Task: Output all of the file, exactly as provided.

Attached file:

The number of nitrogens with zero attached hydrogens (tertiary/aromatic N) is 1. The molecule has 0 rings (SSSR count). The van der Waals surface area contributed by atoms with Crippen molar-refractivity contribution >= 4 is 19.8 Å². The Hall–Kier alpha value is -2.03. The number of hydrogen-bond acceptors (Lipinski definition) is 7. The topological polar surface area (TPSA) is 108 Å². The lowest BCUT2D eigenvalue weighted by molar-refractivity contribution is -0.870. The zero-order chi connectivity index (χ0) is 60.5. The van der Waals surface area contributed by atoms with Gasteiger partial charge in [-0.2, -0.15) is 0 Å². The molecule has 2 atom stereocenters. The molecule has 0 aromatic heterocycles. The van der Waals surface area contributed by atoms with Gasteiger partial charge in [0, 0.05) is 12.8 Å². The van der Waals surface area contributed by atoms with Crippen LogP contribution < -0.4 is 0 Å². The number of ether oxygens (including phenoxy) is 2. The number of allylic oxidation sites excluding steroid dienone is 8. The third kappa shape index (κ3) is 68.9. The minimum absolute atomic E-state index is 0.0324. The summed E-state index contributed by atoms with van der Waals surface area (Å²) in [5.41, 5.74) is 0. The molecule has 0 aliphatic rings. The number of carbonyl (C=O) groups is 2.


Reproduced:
The number of nitrogens with zero attached hydrogens (tertiary/aromatic N) is 1. The molecule has 0 rings (SSSR count). The van der Waals surface area contributed by atoms with Crippen molar-refractivity contribution >= 4 is 19.8 Å². The Hall–Kier alpha value is -2.03. The number of hydrogen-bond acceptors (Lipinski definition) is 7. The topological polar surface area (TPSA) is 108 Å². The lowest BCUT2D eigenvalue weighted by molar-refractivity contribution is -0.870. The zero-order chi connectivity index (χ0) is 60.5. The van der Waals surface area contributed by atoms with Gasteiger partial charge in [-0.2, -0.15) is 0 Å². The molecule has 2 atom stereocenters. The molecule has 0 aromatic heterocycles. The van der Waals surface area contributed by atoms with Gasteiger partial charge in [0, 0.05) is 12.8 Å². The van der Waals surface area contributed by atoms with Crippen LogP contribution < -0.4 is 0 Å². The number of ether oxygens (including phenoxy) is 2. The number of allylic oxidation sites excluding steroid dienone is 8. The third kappa shape index (κ3) is 68.9. The minimum absolute atomic E-state index is 0.0324. The summed E-state index contributed by atoms with van der Waals surface area (Å²) in [5.41, 5.74) is 0. The molecule has 0 aliphatic rings. The number of carbonyl (C=O) groups is 2.